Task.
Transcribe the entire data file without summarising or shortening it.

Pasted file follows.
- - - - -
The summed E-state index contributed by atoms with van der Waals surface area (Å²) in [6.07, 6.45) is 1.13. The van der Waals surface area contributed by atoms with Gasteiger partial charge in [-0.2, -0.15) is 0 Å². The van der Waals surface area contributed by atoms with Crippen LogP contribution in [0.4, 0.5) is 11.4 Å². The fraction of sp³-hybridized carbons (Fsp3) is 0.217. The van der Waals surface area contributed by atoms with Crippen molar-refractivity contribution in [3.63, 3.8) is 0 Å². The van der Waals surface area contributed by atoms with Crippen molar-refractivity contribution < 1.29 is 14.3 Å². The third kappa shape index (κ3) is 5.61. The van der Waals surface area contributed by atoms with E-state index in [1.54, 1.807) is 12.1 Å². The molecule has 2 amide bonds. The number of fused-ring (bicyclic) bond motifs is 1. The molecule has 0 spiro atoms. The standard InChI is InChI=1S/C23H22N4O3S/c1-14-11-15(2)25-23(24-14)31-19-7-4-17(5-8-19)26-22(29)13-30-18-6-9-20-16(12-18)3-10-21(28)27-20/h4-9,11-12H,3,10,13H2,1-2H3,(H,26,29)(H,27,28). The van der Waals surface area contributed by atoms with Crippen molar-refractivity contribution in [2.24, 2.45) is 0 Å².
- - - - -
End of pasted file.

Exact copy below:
The summed E-state index contributed by atoms with van der Waals surface area (Å²) in [6.07, 6.45) is 1.13. The van der Waals surface area contributed by atoms with Gasteiger partial charge in [-0.2, -0.15) is 0 Å². The van der Waals surface area contributed by atoms with Crippen LogP contribution in [0.4, 0.5) is 11.4 Å². The fraction of sp³-hybridized carbons (Fsp3) is 0.217. The van der Waals surface area contributed by atoms with Crippen molar-refractivity contribution in [3.63, 3.8) is 0 Å². The van der Waals surface area contributed by atoms with Crippen molar-refractivity contribution < 1.29 is 14.3 Å². The third kappa shape index (κ3) is 5.61. The van der Waals surface area contributed by atoms with E-state index in [1.54, 1.807) is 12.1 Å². The molecule has 2 amide bonds. The number of fused-ring (bicyclic) bond motifs is 1. The molecule has 0 spiro atoms. The standard InChI is InChI=1S/C23H22N4O3S/c1-14-11-15(2)25-23(24-14)31-19-7-4-17(5-8-19)26-22(29)13-30-18-6-9-20-16(12-18)3-10-21(28)27-20/h4-9,11-12H,3,10,13H2,1-2H3,(H,26,29)(H,27,28). The van der Waals surface area contributed by atoms with Crippen molar-refractivity contribution in [2.24, 2.45) is 0 Å².